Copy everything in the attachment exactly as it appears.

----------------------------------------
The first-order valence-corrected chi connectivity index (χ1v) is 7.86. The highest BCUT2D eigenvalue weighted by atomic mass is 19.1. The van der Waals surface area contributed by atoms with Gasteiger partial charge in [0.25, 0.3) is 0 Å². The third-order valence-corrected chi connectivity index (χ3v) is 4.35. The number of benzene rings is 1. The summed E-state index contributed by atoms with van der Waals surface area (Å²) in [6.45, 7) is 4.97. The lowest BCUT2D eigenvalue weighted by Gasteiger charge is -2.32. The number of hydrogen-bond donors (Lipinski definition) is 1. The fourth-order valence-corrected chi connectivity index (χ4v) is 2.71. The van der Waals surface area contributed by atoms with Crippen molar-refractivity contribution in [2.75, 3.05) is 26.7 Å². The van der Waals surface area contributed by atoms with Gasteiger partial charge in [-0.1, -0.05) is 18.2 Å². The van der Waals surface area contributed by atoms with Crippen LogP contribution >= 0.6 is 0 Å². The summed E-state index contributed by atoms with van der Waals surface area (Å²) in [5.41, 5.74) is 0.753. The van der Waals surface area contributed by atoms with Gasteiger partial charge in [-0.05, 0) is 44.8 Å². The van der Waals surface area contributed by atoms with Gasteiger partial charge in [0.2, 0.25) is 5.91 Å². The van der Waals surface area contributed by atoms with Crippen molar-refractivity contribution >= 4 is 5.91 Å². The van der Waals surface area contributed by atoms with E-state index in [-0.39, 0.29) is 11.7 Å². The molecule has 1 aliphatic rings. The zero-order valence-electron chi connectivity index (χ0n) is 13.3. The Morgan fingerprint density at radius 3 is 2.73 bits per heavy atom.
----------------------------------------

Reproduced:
The first-order valence-corrected chi connectivity index (χ1v) is 7.86. The highest BCUT2D eigenvalue weighted by atomic mass is 19.1. The van der Waals surface area contributed by atoms with Gasteiger partial charge in [0.25, 0.3) is 0 Å². The third-order valence-corrected chi connectivity index (χ3v) is 4.35. The number of benzene rings is 1. The summed E-state index contributed by atoms with van der Waals surface area (Å²) in [6.45, 7) is 4.97. The lowest BCUT2D eigenvalue weighted by Gasteiger charge is -2.32. The number of hydrogen-bond donors (Lipinski definition) is 1. The fourth-order valence-corrected chi connectivity index (χ4v) is 2.71. The van der Waals surface area contributed by atoms with Crippen molar-refractivity contribution in [2.75, 3.05) is 26.7 Å². The van der Waals surface area contributed by atoms with Gasteiger partial charge in [-0.1, -0.05) is 18.2 Å². The van der Waals surface area contributed by atoms with Crippen LogP contribution >= 0.6 is 0 Å². The summed E-state index contributed by atoms with van der Waals surface area (Å²) in [5.41, 5.74) is 0.753. The van der Waals surface area contributed by atoms with Gasteiger partial charge in [-0.05, 0) is 44.8 Å². The van der Waals surface area contributed by atoms with Gasteiger partial charge in [0.2, 0.25) is 5.91 Å². The van der Waals surface area contributed by atoms with Crippen molar-refractivity contribution >= 4 is 5.91 Å². The van der Waals surface area contributed by atoms with E-state index in [-0.39, 0.29) is 11.7 Å². The molecule has 1 aliphatic rings. The zero-order valence-electron chi connectivity index (χ0n) is 13.3. The Morgan fingerprint density at radius 3 is 2.73 bits per heavy atom.